The hydropulper is a wet separation step designed to remove inorganics (e.g. plastics and other nonbiodegradable materials in the source separated stream) and reduce the solids content to under ten percent. An agitator pulps the material; light fraction contaminants float to the surface, while heavy objects are caught in a trap at the bottom of the pulper. After pulping, the liquid fraction flows into a tank (the “methanizer”) where anaerobic bacteria produce biogas that is converted into electricity. The pulped fraction will be run through a filter press then mixed with chipped yard trimmings and loaded into the composting unit. Liquid from the tank is recycled back into the hydropulper. “The complete process takes about six weeks to make and to test the finished compost,” adds Palmer. “Our goal is to produce a AAA compost and we have secured markets for the final product. The biogas will be used on-site to produce electricity, which is then fed into the Newmarket Electric Utilities system.”
Currently, yard trimmings are being accepted from the Region of York. Trial runs of source separated organics are scheduled to start arriving after September 16th. The yard trimmings are accepted from curbside pick up in municipal trucks and from residents dropping off at the facility. They are chipped on site. Source separated organics such as vegetable trimmings and food scraps from commercial locations will be accepted depending on how they are directed from each municipality. Halton Recycling considers those feedstocks to have the same composition as residentially source separated organics.
In addition to the 66,000 tons/year of source separated organics from York Region, portions of residential organics collected by the city of Toronto will be taken to the anaerobic digestion plant in Newmarket as well (about 24,000 tons/year). The tipping fee for York Region at the Newmarket plant is in the $100 (Canadian) range. While the plant’s capacity is adequate for the time being, it was recognized by the governing bodies in the Greater Toronto Area that more processing capacity needs to be developed. At the direction of its Council, York Region entered into a joint RFP with the Regions of Peel, Durham and the city of Toronto to develop approximately 330,000 tons of new source separated processing capacity. The RFP was issued in November, 2003 through the city of Toronto and a number of companies responded. “The intent of the RFP is to look for and encourage private sector development in Ontario to strengthen the province’s organics processing capacity,” says Michael Birett. No decisions have been made with regard to proposals received. (Since the time the RFP was issued, the Region of Peel withdrew from the process after deciding to expand its existing composting system that utilizes the Herhof container technology.)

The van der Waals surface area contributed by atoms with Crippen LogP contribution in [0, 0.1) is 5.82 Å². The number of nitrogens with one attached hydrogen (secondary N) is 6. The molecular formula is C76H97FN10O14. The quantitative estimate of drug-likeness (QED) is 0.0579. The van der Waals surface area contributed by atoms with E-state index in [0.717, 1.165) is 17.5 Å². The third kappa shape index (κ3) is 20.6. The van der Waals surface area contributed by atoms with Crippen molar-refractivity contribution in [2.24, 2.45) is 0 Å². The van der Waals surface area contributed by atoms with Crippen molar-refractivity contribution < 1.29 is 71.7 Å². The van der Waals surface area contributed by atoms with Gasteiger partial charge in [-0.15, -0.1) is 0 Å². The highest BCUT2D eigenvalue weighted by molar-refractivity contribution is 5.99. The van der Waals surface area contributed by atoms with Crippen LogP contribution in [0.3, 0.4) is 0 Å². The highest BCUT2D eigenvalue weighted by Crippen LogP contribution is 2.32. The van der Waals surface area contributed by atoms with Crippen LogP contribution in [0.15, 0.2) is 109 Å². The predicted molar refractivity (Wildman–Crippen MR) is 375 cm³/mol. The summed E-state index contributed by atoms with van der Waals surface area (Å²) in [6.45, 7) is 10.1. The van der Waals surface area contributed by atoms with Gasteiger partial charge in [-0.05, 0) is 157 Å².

In general, notes Birett, people in Ontario don’t want to see their waste crossing the border: “The public is supportive of alternatives and finding solutions. Our goal is to minimize what we send across the border by maximizing what we can pull out through reduction, blue box recycling, anaerobic digestion and composting.”
IN July, the state of Michigan notified the Ontario Ministry of the Environment (MOE) that haulers bringing waste from Ontario into Michigan must have a State of Michigan Department of Environmental Quality (DEQ) permit in order to dispose waste in the state. This requirement was adopted as part of a package of legislation signed by Michigan Governor Jennifer Granholm in March 2004. House Bill 5324 – part of the legislative package – requires exporting jurisdictions to apply for and obtain a permit to confirm that the jurisdiction has equivalent regulatory requirements to Michigan for recycling. Among those requirements is a landfill ban on certain beverage containers, whole tires, oil and lead acid batteries.
According to the letter from the Michigan DEQ to the Ontario MOE, these permits need to be in place by October 1, 2004. This requirement has been challenged on the basis that it “contravenes the free movement of materials under interstate commerce and North American Free Trade Agreement laws,” notes an item on Solid Waste & Recycling’s website ( “A ruling is not expected until mid-September – meanwhile the deadline for a DEQ permit application is September 1, 2004.” Stay tuned.